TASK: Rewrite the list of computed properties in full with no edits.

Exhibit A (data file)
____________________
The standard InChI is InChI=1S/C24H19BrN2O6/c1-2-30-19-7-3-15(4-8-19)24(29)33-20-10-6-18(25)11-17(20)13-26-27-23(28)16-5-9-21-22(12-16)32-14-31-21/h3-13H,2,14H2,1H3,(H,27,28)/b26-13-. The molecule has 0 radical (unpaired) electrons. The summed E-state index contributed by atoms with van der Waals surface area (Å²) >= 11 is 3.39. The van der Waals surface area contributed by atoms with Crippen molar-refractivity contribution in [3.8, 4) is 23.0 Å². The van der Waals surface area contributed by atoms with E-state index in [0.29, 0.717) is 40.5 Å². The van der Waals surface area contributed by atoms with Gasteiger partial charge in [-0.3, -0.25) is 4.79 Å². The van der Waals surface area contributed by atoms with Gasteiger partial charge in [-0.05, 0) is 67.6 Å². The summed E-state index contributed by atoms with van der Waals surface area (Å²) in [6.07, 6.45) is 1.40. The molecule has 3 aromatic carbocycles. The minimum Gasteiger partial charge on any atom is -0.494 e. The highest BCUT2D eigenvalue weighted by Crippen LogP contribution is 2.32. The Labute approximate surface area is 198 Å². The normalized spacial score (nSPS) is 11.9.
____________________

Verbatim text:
The standard InChI is InChI=1S/C24H19BrN2O6/c1-2-30-19-7-3-15(4-8-19)24(29)33-20-10-6-18(25)11-17(20)13-26-27-23(28)16-5-9-21-22(12-16)32-14-31-21/h3-13H,2,14H2,1H3,(H,27,28)/b26-13-. The molecule has 0 radical (unpaired) electrons. The summed E-state index contributed by atoms with van der Waals surface area (Å²) >= 11 is 3.39. The van der Waals surface area contributed by atoms with Crippen molar-refractivity contribution in [3.8, 4) is 23.0 Å². The van der Waals surface area contributed by atoms with E-state index in [0.29, 0.717) is 40.5 Å². The van der Waals surface area contributed by atoms with Gasteiger partial charge in [-0.3, -0.25) is 4.79 Å². The van der Waals surface area contributed by atoms with Gasteiger partial charge in [-0.05, 0) is 67.6 Å². The summed E-state index contributed by atoms with van der Waals surface area (Å²) in [6.07, 6.45) is 1.40. The molecule has 3 aromatic carbocycles. The minimum Gasteiger partial charge on any atom is -0.494 e. The highest BCUT2D eigenvalue weighted by Crippen LogP contribution is 2.32. The Labute approximate surface area is 198 Å². The normalized spacial score (nSPS) is 11.9.